Lent is a perfect time of the year to evaluate our own faith life and to consider various ways to improve it. Pope Benedict XVI, during his final message for Lent in 2013, gave his thoughts on what is the key to a fruitful Lent.
Benedict writes, “The celebration of Lent … offers us a valuable opportunity to meditate on the relationship between faith and charity: between believing in God – the God of Jesus Christ – and love, which is the fruit of the Holy Spirit and which guides us on the path of devotion to God and others.”
He then explains how faith leads to charity, which is a response to God’s love for us.
The entire Christian life is a response to God’s love. The first response is precisely faith as the acceptance, filled with wonder and gratitude, of the unprecedented divine initiative that precedes us and summons us. And the “yes” of faith marks the beginning of a radiant story of friendship with the Lord, which fills and gives full meaning to our whole life. But it is not enough for God that we simply accept his gratuitous love. Not only does he love us, but he wants to draw us to himself, to transform us in such a profound way as to bring us to say with Saint Paul: “it is no longer I who live, but Christ who lives in me” (cf. Gal 2:20).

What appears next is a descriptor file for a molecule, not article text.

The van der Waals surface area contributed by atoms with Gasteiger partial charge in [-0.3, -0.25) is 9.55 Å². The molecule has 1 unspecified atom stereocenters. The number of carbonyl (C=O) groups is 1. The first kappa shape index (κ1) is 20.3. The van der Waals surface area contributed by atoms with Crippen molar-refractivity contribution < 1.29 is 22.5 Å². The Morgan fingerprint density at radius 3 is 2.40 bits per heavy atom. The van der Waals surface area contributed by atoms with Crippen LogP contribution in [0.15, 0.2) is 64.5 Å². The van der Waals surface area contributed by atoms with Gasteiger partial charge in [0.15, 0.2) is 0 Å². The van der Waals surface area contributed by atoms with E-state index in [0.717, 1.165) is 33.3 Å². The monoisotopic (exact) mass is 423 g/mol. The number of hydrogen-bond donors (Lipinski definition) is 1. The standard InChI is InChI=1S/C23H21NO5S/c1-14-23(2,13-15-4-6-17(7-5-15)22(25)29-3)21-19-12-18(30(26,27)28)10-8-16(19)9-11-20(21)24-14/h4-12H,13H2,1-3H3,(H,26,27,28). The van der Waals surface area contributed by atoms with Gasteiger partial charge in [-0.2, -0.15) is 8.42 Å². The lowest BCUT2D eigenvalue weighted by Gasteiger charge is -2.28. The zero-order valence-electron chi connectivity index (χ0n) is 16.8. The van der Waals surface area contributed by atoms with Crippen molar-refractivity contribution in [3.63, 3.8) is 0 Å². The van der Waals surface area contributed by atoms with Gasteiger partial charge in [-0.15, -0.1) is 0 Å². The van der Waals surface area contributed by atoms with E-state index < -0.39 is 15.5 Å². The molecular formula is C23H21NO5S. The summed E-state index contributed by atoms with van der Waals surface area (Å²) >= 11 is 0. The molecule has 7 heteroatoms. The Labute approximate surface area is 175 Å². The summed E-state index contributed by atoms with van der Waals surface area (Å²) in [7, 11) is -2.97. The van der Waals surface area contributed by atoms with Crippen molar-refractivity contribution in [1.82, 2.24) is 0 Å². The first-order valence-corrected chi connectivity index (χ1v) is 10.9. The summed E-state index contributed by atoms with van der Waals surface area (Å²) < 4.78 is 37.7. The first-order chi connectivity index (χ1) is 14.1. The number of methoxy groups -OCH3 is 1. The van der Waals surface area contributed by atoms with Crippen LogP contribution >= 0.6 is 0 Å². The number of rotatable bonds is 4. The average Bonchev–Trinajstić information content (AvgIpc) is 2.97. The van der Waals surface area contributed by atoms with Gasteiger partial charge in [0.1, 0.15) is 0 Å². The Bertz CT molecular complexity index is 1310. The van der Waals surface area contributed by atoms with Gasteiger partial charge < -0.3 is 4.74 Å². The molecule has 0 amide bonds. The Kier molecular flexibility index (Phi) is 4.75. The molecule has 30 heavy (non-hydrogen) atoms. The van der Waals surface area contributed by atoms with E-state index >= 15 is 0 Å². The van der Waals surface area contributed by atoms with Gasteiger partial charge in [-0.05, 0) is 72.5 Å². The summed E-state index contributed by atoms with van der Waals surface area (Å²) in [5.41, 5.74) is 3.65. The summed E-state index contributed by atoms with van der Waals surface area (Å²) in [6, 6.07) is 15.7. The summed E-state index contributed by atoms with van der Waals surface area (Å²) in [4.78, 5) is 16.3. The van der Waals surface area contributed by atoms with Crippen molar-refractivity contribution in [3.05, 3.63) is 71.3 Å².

In other words, “Faith is knowing the truth and adhering to it (cf. 1 Tim 2:4); charity is ‘walking’ in the truth (cf. Eph 4:15).”
Its easy to remain laser-focused during Lent on bolstering up our prayer life, which is a good and praiseworthy goal. However, Pope Benedict XVI asks us to take the next step and to use that renewed faith by being charitable towards others.
As St. Paul famously put it, “If I speak in the tongues of men and of angels, but have not love, I am a noisy gong or a clanging cymbal” (1 Corinthians 13:1).
Charity should always be on our radar, and we can not trade it in for a better prayer life. We must allow our prayer life to drive our charity, seeking to outdo others in generosity. That is the Christian life and the key to a fruitful Lent.
St. John Paul II’s key to a successful Lent
How to practice hospitality during Lent